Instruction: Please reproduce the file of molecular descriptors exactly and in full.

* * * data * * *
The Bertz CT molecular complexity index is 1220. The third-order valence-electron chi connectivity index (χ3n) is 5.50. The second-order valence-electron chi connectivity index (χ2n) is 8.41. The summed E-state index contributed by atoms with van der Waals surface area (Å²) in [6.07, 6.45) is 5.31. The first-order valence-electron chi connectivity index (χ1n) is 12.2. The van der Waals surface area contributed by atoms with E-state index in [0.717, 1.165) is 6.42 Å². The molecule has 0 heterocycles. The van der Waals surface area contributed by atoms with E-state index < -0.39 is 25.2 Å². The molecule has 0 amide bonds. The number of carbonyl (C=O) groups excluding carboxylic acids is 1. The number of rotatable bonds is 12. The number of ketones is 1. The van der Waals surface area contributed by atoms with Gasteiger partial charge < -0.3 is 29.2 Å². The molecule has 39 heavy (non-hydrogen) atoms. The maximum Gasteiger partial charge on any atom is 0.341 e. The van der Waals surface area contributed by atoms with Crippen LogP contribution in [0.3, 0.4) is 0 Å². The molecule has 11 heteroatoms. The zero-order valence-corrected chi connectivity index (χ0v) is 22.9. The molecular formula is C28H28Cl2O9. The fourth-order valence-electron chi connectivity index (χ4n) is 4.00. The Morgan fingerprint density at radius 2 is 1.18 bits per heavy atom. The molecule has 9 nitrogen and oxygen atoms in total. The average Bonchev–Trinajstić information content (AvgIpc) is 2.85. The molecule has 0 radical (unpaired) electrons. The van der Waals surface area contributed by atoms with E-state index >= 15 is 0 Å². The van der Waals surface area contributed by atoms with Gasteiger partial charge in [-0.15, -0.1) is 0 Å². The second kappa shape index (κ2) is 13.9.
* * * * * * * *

The Bertz CT molecular complexity index is 1220. The third-order valence-electron chi connectivity index (χ3n) is 5.50. The second-order valence-electron chi connectivity index (χ2n) is 8.41. The summed E-state index contributed by atoms with van der Waals surface area (Å²) in [6.07, 6.45) is 5.31. The first-order valence-electron chi connectivity index (χ1n) is 12.2. The van der Waals surface area contributed by atoms with E-state index in [0.717, 1.165) is 6.42 Å². The molecule has 0 heterocycles. The van der Waals surface area contributed by atoms with E-state index < -0.39 is 25.2 Å². The molecule has 0 amide bonds. The number of carbonyl (C=O) groups excluding carboxylic acids is 1. The number of rotatable bonds is 12. The number of ketones is 1. The van der Waals surface area contributed by atoms with Gasteiger partial charge < -0.3 is 29.2 Å². The molecule has 39 heavy (non-hydrogen) atoms. The maximum Gasteiger partial charge on any atom is 0.341 e. The van der Waals surface area contributed by atoms with Crippen LogP contribution in [0.3, 0.4) is 0 Å². The molecule has 11 heteroatoms. The zero-order valence-corrected chi connectivity index (χ0v) is 22.9. The molecular formula is C28H28Cl2O9. The fourth-order valence-electron chi connectivity index (χ4n) is 4.00. The Morgan fingerprint density at radius 2 is 1.18 bits per heavy atom. The molecule has 9 nitrogen and oxygen atoms in total. The average Bonchev–Trinajstić information content (AvgIpc) is 2.85. The molecule has 0 radical (unpaired) electrons. The van der Waals surface area contributed by atoms with E-state index >= 15 is 0 Å². The van der Waals surface area contributed by atoms with Gasteiger partial charge in [-0.15, -0.1) is 0 Å². The second kappa shape index (κ2) is 13.9.